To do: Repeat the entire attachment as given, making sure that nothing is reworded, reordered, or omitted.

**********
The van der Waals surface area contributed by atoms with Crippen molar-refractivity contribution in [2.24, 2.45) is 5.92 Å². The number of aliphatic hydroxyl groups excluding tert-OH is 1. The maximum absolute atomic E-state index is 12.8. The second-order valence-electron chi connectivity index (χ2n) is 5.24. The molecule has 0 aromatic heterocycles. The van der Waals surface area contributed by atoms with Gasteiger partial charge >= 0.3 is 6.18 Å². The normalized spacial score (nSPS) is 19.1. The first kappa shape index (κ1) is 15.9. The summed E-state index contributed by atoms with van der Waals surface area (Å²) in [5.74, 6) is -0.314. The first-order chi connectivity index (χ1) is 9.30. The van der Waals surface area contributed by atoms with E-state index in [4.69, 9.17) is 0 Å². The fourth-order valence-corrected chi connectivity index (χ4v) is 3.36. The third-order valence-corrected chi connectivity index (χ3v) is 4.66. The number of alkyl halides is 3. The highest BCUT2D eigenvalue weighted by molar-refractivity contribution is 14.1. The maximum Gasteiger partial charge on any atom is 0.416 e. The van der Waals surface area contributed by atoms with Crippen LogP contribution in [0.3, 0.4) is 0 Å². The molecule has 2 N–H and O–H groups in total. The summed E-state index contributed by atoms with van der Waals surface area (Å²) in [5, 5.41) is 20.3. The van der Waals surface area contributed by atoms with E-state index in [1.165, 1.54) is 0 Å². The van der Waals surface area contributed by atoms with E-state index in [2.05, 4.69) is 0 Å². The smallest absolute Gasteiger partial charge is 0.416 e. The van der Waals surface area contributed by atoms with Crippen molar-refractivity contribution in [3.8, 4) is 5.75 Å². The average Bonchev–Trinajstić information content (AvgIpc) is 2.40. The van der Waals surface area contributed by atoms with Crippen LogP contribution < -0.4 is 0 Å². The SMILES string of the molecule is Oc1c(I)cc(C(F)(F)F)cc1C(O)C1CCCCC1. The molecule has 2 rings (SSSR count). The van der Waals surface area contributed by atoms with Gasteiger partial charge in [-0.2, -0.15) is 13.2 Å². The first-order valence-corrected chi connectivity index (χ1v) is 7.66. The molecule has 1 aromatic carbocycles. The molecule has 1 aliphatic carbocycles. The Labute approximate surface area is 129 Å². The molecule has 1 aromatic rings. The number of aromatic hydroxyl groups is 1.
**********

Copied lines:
The van der Waals surface area contributed by atoms with Crippen molar-refractivity contribution in [2.24, 2.45) is 5.92 Å². The number of aliphatic hydroxyl groups excluding tert-OH is 1. The maximum absolute atomic E-state index is 12.8. The second-order valence-electron chi connectivity index (χ2n) is 5.24. The molecule has 0 aromatic heterocycles. The van der Waals surface area contributed by atoms with Gasteiger partial charge >= 0.3 is 6.18 Å². The normalized spacial score (nSPS) is 19.1. The first kappa shape index (κ1) is 15.9. The summed E-state index contributed by atoms with van der Waals surface area (Å²) in [5.74, 6) is -0.314. The first-order chi connectivity index (χ1) is 9.30. The van der Waals surface area contributed by atoms with E-state index in [4.69, 9.17) is 0 Å². The fourth-order valence-corrected chi connectivity index (χ4v) is 3.36. The third-order valence-corrected chi connectivity index (χ3v) is 4.66. The number of alkyl halides is 3. The highest BCUT2D eigenvalue weighted by molar-refractivity contribution is 14.1. The maximum Gasteiger partial charge on any atom is 0.416 e. The van der Waals surface area contributed by atoms with Crippen LogP contribution in [0.3, 0.4) is 0 Å². The molecule has 2 N–H and O–H groups in total. The summed E-state index contributed by atoms with van der Waals surface area (Å²) in [5, 5.41) is 20.3. The van der Waals surface area contributed by atoms with E-state index in [1.165, 1.54) is 0 Å². The van der Waals surface area contributed by atoms with E-state index in [2.05, 4.69) is 0 Å². The smallest absolute Gasteiger partial charge is 0.416 e. The van der Waals surface area contributed by atoms with Crippen molar-refractivity contribution in [3.8, 4) is 5.75 Å². The average Bonchev–Trinajstić information content (AvgIpc) is 2.40. The van der Waals surface area contributed by atoms with Crippen LogP contribution < -0.4 is 0 Å². The SMILES string of the molecule is Oc1c(I)cc(C(F)(F)F)cc1C(O)C1CCCCC1. The molecule has 2 rings (SSSR count). The van der Waals surface area contributed by atoms with Gasteiger partial charge in [-0.2, -0.15) is 13.2 Å². The first-order valence-corrected chi connectivity index (χ1v) is 7.66. The molecule has 1 aromatic carbocycles. The molecule has 1 aliphatic carbocycles. The Labute approximate surface area is 129 Å². The molecule has 1 aromatic rings. The number of aromatic hydroxyl groups is 1.